When Abraham heard that he would be the father of many nations, he was very much afraid. After all, he was ninety nine years old and could not imagine that God would choose him for so noble a task. I can imagine that for a time at least, he thought he was going mad and that everything God said to him was only a dream. Abraham had been unable to conceive a child with Sarah and now this! How could it be. No doubt Abraham expected that God would lay heavy burdens upon him, and he was not sure he was up to the task.

But God's demands are light. Abraham had only to keep the covenant which God make with him in a unilateral way. He didn't have to worry about penalties and punishment. He had only to be circumcised so that there would a sign "in his body" that indicated his acceptance of the living God. God wanted Abraham to know peace and he wants us to be at peace, too.

The Covenant with Abraham, as Pope John Paul II reminded us often, has never been broken by God. Jews are God's chosen people and always will be. That Jesus is the new Covenant, the fulfillment of the old Covenant, is something we need to announce with passion and hope, but we can never forget that God's Covenant with Abraham is true and forever. The proof of our acceptance of this truth of our faith lies in our treatment of Jews as our brothers and sisters.

Today, glory in God's covenants with us.

Have you ever been frightened by God's call?

Wednesday, June 28, 2017

Sts Peter and Paul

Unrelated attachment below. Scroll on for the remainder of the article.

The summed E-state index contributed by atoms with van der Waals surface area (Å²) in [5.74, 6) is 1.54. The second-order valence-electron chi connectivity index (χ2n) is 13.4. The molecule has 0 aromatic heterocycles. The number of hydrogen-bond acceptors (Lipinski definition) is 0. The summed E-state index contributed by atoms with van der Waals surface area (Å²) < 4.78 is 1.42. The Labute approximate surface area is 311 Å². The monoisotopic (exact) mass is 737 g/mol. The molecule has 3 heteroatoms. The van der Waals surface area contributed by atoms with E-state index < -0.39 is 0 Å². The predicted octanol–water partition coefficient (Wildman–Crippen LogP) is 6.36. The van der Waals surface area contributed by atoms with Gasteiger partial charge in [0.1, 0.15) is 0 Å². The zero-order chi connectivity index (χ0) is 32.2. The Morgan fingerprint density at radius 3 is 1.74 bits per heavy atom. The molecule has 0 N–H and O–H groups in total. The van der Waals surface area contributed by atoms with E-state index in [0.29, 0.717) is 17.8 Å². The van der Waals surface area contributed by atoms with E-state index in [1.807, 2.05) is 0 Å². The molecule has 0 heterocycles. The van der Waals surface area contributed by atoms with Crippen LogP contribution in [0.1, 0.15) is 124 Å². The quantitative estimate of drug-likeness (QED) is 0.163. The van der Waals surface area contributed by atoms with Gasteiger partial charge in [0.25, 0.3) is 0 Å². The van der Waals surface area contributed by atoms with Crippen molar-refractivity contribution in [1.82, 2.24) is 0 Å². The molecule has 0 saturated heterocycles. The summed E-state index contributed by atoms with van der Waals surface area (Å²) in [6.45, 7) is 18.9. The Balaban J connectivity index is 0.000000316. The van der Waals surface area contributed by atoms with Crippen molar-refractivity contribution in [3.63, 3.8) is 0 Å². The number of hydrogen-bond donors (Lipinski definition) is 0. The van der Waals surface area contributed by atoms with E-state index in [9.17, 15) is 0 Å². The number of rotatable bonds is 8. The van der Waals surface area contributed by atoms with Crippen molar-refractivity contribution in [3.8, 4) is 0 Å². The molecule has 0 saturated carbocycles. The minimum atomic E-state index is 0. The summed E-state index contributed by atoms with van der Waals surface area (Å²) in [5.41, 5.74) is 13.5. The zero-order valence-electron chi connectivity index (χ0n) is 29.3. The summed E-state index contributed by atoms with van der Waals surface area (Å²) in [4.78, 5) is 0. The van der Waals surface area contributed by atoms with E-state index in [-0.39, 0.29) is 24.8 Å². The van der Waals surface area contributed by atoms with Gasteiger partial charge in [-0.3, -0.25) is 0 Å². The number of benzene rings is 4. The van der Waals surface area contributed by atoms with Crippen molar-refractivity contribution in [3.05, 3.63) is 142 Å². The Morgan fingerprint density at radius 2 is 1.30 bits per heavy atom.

"I, Paul, am already being poured out like a libation, and the time of my departure is at hand. I have competed well; I have finished the race; I have kept the faith." 2 Tim 4:6

St Paul uses sports metaphors regularly, urging his disciples to follow him in the race, and not to be afraid to compete with anyone who might be distracting God's people from their goal of unity with Christ. Most of us can relate to Paul in this regard, but we need to be careful. Competition has its pitfalls. Too often, when we are trying to be better than others, we diminish their efforts in order to exalt our own, and this is not Jesus' or Paul's intent.

Believers cannot measure their effectiveness in proclaiming the Gospel because the results of our efforts are God's work, and unless we can let go of our need to be right, we miss the point of Jesus' message. The Lord wants us to be passionate about the Gospel but reminds us that once we have done what we know is right, we must leave the rest up to God.

This simple rule of thumb is also good advice for leaders and parents. While we have an obligation to teach the fullness of our faith to all, especially our children, we must also allow them to interpret the Gospel and live it in a way that frees them to do God's work and not simply please us.

Today, live the Word boldly and let God work.

Who has been your best and most effective teacher in the ways of faith?

Tuesday, June 27, 2017

St Irenaeus

"Sing to him, sing his praise, proclaim all his wondrous deeds." Ps 105

What are the great and wonderful works of God that move you most forcefully to contemplation and transformation?

For some creation itself fills us with wonder and awe. St. Francis of Assisi might be the patron saint of these believers. Francis not only praises sun, moon, fire and water, he calls them his sisters and brothers. Gratitude for creation is the ground of Francis' unique spiritual path while disregard of God's creation is the root of sin.